Yubikeys are able to store your gpg private keys which allows you to perform encryption, signing, and authentication more securely since the private keys are only accessible from the Yubikey, when it’s plugged in.
Today I’ll explorer the authentication key. It’s possible to leverage your gpg authentication private key for ssh public key authentication. This mechanism allows passwordless authentication using the ssh protocol. Windows, Linux, and MacOSX have supported clients and this post will explorer how to achieve this.
In order to use the gpg authentication key to execute passwordless ssh logins you’ll first need to install gpg4win. When downloading this program, as an exercise I challenge you to also verify the integrity of your downloaded binary. With gpg4win installed, you’ll need to modify a number of configuration files. First, edit and append your authentication keygrip to the file
%APPDATA%/gnupg/sshcontrol To find your keygrip issue,
> gpg --list-keys --with-keygrip
Next, open the file
%APPDATA%/gnupg/gpg-agent.conf and append the below text to it,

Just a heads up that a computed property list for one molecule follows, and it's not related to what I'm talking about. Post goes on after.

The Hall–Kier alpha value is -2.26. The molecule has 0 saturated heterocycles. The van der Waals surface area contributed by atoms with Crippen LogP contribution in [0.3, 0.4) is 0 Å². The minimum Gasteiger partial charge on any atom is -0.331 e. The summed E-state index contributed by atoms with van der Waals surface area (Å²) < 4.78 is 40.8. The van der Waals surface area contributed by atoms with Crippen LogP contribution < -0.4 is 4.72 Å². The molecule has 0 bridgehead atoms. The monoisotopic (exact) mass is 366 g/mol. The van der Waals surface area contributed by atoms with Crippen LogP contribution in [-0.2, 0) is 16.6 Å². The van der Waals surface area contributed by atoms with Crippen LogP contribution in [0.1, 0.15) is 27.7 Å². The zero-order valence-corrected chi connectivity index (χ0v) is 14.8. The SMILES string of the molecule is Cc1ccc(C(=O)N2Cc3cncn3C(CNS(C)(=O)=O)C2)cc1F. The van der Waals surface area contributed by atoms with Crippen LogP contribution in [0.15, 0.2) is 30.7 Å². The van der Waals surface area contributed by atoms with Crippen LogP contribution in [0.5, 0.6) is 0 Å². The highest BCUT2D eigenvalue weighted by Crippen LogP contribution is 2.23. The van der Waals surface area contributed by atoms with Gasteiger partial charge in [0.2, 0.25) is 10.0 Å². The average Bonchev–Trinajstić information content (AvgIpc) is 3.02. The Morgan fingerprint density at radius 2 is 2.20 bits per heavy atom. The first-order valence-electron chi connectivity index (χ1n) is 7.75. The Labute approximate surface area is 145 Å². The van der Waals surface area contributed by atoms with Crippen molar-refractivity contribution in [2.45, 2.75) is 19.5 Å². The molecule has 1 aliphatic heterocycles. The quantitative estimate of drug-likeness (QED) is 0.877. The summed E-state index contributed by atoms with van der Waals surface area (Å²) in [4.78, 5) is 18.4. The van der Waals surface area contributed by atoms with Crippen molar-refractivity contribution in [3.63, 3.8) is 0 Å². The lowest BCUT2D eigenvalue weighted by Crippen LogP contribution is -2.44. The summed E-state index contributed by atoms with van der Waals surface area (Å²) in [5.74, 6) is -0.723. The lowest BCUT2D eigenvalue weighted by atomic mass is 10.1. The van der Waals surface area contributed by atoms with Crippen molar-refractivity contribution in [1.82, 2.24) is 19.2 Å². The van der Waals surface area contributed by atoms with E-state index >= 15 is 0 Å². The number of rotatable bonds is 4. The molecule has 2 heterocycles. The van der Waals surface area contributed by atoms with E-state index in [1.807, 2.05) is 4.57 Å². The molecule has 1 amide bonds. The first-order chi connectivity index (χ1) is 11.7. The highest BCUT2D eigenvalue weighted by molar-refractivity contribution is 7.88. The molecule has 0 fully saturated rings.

You may also need to import your ssh-keys from the Yubikey. From the command line issue,
> gpg --card-edit gpg/card> fetch
putty already has support for gpg-agent, which I believe is started by the Kleopatra applciation that handles gpg key management. This is all that needs to be done!
Ubuntu / Linux and MacOS X
The procedure for setting up gpg authentication over ssh on a Ubuntu is similar but has a few extra steps. Edit
~/.gnupg/gpg-agent.conf and add the below,
~/.gnupg/gpg.conf and append,
I also added the following to me
export GPG_TTY=`tty` export SSH_AUTH_SOCK=$HOME/.gnupg/S.gpg-agent.ssh gpg-connect-agent UPDATESTARTUPTTY /bye > /dev/null
Some useful commands
Starting gpg-agent –
gpgconf --launch gpg-agent
Kill gpg-agent –
gpgconf --kill gpg-agent